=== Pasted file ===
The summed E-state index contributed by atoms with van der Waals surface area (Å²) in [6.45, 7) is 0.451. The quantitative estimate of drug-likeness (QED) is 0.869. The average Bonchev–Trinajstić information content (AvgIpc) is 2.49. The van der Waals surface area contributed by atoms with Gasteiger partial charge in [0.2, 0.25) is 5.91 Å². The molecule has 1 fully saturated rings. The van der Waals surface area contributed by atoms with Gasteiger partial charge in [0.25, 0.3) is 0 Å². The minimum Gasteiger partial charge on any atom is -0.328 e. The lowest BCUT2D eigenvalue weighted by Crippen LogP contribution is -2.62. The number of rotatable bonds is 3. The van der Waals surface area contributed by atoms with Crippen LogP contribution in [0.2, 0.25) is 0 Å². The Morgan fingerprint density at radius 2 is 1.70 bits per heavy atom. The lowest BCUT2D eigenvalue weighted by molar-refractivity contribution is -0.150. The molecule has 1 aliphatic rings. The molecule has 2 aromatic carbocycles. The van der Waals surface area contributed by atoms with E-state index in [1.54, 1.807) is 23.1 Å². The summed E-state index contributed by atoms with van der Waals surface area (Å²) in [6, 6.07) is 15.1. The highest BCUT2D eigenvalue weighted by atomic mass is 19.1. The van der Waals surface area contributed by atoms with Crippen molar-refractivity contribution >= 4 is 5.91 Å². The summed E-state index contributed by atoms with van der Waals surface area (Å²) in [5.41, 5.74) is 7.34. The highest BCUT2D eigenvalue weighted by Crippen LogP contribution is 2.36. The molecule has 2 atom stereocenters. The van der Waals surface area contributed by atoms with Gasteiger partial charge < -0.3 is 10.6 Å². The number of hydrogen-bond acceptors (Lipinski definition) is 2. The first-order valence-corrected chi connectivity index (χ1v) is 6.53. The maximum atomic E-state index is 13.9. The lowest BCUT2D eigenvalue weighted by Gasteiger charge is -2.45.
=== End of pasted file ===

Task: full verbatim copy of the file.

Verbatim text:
The summed E-state index contributed by atoms with van der Waals surface area (Å²) in [6.45, 7) is 0.451. The quantitative estimate of drug-likeness (QED) is 0.869. The average Bonchev–Trinajstić information content (AvgIpc) is 2.49. The van der Waals surface area contributed by atoms with Gasteiger partial charge in [0.2, 0.25) is 5.91 Å². The molecule has 1 fully saturated rings. The van der Waals surface area contributed by atoms with Gasteiger partial charge in [0.25, 0.3) is 0 Å². The minimum Gasteiger partial charge on any atom is -0.328 e. The lowest BCUT2D eigenvalue weighted by Crippen LogP contribution is -2.62. The number of rotatable bonds is 3. The van der Waals surface area contributed by atoms with Crippen LogP contribution in [0.2, 0.25) is 0 Å². The Morgan fingerprint density at radius 2 is 1.70 bits per heavy atom. The lowest BCUT2D eigenvalue weighted by molar-refractivity contribution is -0.150. The molecule has 1 aliphatic rings. The molecule has 2 aromatic carbocycles. The van der Waals surface area contributed by atoms with E-state index in [1.54, 1.807) is 23.1 Å². The summed E-state index contributed by atoms with van der Waals surface area (Å²) in [6, 6.07) is 15.1. The highest BCUT2D eigenvalue weighted by atomic mass is 19.1. The van der Waals surface area contributed by atoms with Crippen molar-refractivity contribution >= 4 is 5.91 Å². The summed E-state index contributed by atoms with van der Waals surface area (Å²) in [5.41, 5.74) is 7.34. The highest BCUT2D eigenvalue weighted by Crippen LogP contribution is 2.36. The molecule has 2 atom stereocenters. The van der Waals surface area contributed by atoms with Gasteiger partial charge < -0.3 is 10.6 Å². The number of hydrogen-bond acceptors (Lipinski definition) is 2. The first-order valence-corrected chi connectivity index (χ1v) is 6.53. The maximum atomic E-state index is 13.9. The lowest BCUT2D eigenvalue weighted by Gasteiger charge is -2.45.